Crouse Health Online: Wellness is just a click away.
Share Share
  |  Connect with Us: 
large
med
small
Text Size
 

Health News



Best Glaucoma Treatments Still a Puzzle, Task Force Reports

Best Glaucoma Treatments Still a Puzzle, Task Force Reports

02/18/13

MONDAY, Feb. 18 (HealthDay News) -- Drugs and surgery can lower the hallmark inner-eye pressure characteristic of glaucoma -- the second-leading cause of blindness in the United States. But research still hasn't identified the best ways to prevent significant vision loss and improve patient satisfaction, according to a prominent government medical group.

The U.S. Preventive Services Task Force (USPSTF) reviewed dozens of studies and collective reviews on open-angle glaucoma, which accounts for about 90 percent of all cases, concluding there's inadequate evidence to directly compare the effectiveness of medical, surgical or laser treatments.

The task force, comprised of 16 independent experts in prevention and evidence-based medicine, also said it couldn't determine whether glaucoma screening for adults without previous vision problems prevents blindness or enhances long-term health.

"We know that treatments are effective, but we don't know enough to say treatment A is definitely better than treatment B," said task force co-vice chair Dr. Albert Siu, director of geriatric research, education and the clinical center at James J. Peters VA Medical Center in the Bronx, N.Y. "What we do know is that these treatments are effective in reducing the development and progression in small losses of [peripheral vision]. What isn't clear is how this translates into reducing vision problems or vision quality of life."

The task force report is published Feb. 19 in Annals of Internal Medicine.

Open-angle glaucoma affects about 2.5 million Americans, primarily seniors, older blacks and those with a family history, the task force said. Often symptomless, the condition is diagnosed with a combination of tests that show degenerative changes in the optic nerve head and a loss of peripheral vision.

Complicating diagnosis, however, is the fact that many people with open-angle glaucoma don't suffer from characteristically increased pressure in the inner eye (called intraocular pressure), and not all with elevated pressure go on to develop glaucoma. The condition develops over years and has a highly variable course, with some people never progressing to visual problems.

The dozens of collective reviews and studies on glaucoma treatments analyzed by the USPSTF reported mixed results. Some evidence suggested surgical treatment was slightly more effective than drugs at decreasing intraocular pressure and protecting against worsening peripheral vision loss. Treatment side effects -- such as eye redness from topical medications -- were common, and surgery can raise the risk of adverse effects such as cataracts, infections and bleeding.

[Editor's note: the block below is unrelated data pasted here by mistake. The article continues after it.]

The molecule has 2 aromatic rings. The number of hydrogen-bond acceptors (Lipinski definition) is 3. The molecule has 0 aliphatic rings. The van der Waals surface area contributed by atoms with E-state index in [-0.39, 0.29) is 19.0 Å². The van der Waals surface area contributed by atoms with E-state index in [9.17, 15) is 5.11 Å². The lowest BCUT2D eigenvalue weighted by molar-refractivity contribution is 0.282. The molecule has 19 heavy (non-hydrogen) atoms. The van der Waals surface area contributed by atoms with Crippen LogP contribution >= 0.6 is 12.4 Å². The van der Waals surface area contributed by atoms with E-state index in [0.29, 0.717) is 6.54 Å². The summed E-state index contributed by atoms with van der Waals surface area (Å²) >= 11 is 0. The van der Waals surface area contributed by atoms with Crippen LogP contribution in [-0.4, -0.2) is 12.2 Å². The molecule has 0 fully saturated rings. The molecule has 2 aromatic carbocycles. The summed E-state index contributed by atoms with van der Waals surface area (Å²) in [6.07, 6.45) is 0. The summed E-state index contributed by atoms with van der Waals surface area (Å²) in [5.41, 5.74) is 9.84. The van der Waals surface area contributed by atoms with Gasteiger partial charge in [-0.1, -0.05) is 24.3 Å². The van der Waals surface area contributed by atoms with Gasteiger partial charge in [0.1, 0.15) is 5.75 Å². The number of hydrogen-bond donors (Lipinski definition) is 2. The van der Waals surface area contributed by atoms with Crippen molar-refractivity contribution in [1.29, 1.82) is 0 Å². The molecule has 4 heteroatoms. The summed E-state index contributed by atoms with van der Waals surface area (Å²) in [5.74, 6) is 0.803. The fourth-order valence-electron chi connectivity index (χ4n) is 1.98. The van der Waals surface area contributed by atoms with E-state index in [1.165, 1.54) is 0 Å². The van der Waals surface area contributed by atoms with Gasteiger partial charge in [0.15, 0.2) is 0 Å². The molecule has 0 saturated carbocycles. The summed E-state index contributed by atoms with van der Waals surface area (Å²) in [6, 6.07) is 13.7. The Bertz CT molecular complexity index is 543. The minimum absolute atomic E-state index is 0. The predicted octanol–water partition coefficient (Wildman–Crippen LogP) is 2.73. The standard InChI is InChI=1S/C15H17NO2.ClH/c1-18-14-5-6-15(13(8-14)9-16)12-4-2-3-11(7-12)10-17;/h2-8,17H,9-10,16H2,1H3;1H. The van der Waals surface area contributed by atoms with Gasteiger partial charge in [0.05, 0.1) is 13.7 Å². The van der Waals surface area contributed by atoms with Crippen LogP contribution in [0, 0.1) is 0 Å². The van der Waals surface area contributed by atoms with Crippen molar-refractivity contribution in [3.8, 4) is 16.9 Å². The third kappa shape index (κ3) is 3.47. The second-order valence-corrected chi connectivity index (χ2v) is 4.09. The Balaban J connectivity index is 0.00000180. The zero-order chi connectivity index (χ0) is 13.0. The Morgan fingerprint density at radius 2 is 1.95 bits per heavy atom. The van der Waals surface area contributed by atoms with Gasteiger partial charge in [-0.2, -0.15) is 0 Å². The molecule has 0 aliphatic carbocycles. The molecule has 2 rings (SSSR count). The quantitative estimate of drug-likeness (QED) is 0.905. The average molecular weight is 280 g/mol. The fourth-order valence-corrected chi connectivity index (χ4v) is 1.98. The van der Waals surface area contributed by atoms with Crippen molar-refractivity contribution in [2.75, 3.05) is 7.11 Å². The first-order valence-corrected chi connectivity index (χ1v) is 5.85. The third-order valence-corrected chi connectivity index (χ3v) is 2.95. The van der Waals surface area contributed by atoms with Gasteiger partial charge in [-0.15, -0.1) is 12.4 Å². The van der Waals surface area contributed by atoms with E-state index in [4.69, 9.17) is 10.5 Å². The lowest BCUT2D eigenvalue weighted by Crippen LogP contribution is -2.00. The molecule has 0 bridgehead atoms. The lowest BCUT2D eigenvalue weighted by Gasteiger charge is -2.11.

One expert not associated with the study gave his reaction.

"We could say for sure there are interventions for lowering intraocular pressure . . . but that had better be true. We didn't need this study to tell us that lowering intraocular pressure tends to slow the progression of disease," said Dr. Louis Pasquale, co-director of the glaucoma center at Massachusetts Eye and Ear Infirmary, in Boston. "What this study is saying is there are many ways of lowering eye pressure and we don't know which one is best for minimizing visual disability and maximizing patient happiness while they're being treated for glaucoma."

Regarding screening for the condition, the task force issued a draft statement -- preceding a final recommendation -- saying it cannot make a recommendation for or against glaucoma screening among adults with no vision problems because of a lack of clear evidence on its benefits and risks.

"Glaucoma is an important problem, but unfortunately we don't know enough to make a recommendation for screening in primary care," Siu said. "We recognize doctors and patients have to make decisions anyway, given imperfect information. We might consider the fact that older and African-American patients have greater risks and should be seen by an eye care professional on a more regular basis."

More information

The Glaucoma Research Foundation offers more information on the types of glaucoma.

Health News Copyright © 2013 HealthDay. All rights reserved.

Please be aware that this information is provided to supplement the care provided by your physician. It is neither intended nor implied to be a substitute for professional medical advice. CALL YOUR HEALTHCARE PROVIDER IMMEDIATELY IF YOU THINK YOU MAY HAVE A MEDICAL EMERGENCY. Always seek the advice of your physician or other qualified health provider prior to starting any new treatment or with any questions you may have regarding a medical condition.

OF INTEREST:
 

Latest News

Crouse Hospital First in Region to Use New da Vinci Xi Surgical System
more >

MedEx Bedside Prescription Delivery Service

Free service offers convenience, patient education at discharge.
more >

CrouseSports Express After-Hours Ortho Care

Immediate care of orthopedic injuries in kids and adults.
more >

Weight Loss Surgery

Is it right for you? Attend a free information seminar held twice monthly.
more >

Quality at Crouse

See how Crouse Hospital strives to provide the best in patient care.
more >

Cheer Up That Special Someone

Say get well or welcome a new arrival with a gift purchased right at Crouse.

more >

Make an Online Donation Now

Your donation of any amount helps support Crouse services & programs in a meaningful way.
more >

Shop Online Now

Say get well, thinking of you or welcome new baby with a unique gift from the Crouse Gift Shop.

more >